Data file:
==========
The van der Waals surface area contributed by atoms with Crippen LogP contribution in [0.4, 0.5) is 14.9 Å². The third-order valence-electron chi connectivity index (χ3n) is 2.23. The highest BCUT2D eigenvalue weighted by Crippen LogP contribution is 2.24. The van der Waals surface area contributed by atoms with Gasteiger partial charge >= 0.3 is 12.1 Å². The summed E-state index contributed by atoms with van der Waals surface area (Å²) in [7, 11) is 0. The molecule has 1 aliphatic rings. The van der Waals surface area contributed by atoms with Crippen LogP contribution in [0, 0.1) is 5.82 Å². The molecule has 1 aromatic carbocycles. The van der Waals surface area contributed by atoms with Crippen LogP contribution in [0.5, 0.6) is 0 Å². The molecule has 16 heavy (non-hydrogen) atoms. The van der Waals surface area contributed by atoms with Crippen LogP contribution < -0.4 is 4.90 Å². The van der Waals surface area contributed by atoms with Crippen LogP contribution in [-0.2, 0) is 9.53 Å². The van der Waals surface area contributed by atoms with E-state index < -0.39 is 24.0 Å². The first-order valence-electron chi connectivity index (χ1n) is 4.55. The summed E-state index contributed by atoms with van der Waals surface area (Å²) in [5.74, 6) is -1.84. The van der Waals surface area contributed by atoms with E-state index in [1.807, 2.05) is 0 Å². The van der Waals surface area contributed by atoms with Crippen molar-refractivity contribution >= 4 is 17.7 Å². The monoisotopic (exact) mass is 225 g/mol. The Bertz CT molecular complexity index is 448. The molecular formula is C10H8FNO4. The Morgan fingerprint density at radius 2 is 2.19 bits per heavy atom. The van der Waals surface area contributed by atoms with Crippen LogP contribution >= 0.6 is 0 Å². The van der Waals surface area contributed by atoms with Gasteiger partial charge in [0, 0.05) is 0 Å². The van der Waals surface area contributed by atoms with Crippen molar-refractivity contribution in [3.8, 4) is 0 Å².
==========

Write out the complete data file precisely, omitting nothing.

The van der Waals surface area contributed by atoms with Crippen LogP contribution in [0.4, 0.5) is 14.9 Å². The third-order valence-electron chi connectivity index (χ3n) is 2.23. The highest BCUT2D eigenvalue weighted by Crippen LogP contribution is 2.24. The van der Waals surface area contributed by atoms with Gasteiger partial charge >= 0.3 is 12.1 Å². The summed E-state index contributed by atoms with van der Waals surface area (Å²) in [7, 11) is 0. The molecule has 1 aliphatic rings. The van der Waals surface area contributed by atoms with Crippen LogP contribution in [0, 0.1) is 5.82 Å². The molecule has 1 aromatic carbocycles. The van der Waals surface area contributed by atoms with Crippen LogP contribution in [0.5, 0.6) is 0 Å². The molecule has 16 heavy (non-hydrogen) atoms. The van der Waals surface area contributed by atoms with Crippen LogP contribution < -0.4 is 4.90 Å². The van der Waals surface area contributed by atoms with Crippen LogP contribution in [-0.2, 0) is 9.53 Å². The van der Waals surface area contributed by atoms with E-state index < -0.39 is 24.0 Å². The first-order valence-electron chi connectivity index (χ1n) is 4.55. The summed E-state index contributed by atoms with van der Waals surface area (Å²) in [5.74, 6) is -1.84. The van der Waals surface area contributed by atoms with E-state index in [1.807, 2.05) is 0 Å². The van der Waals surface area contributed by atoms with Crippen molar-refractivity contribution >= 4 is 17.7 Å². The monoisotopic (exact) mass is 225 g/mol. The Bertz CT molecular complexity index is 448. The molecular formula is C10H8FNO4. The Morgan fingerprint density at radius 2 is 2.19 bits per heavy atom. The van der Waals surface area contributed by atoms with Crippen LogP contribution >= 0.6 is 0 Å². The van der Waals surface area contributed by atoms with Gasteiger partial charge in [0, 0.05) is 0 Å². The van der Waals surface area contributed by atoms with Crippen molar-refractivity contribution in [3.8, 4) is 0 Å².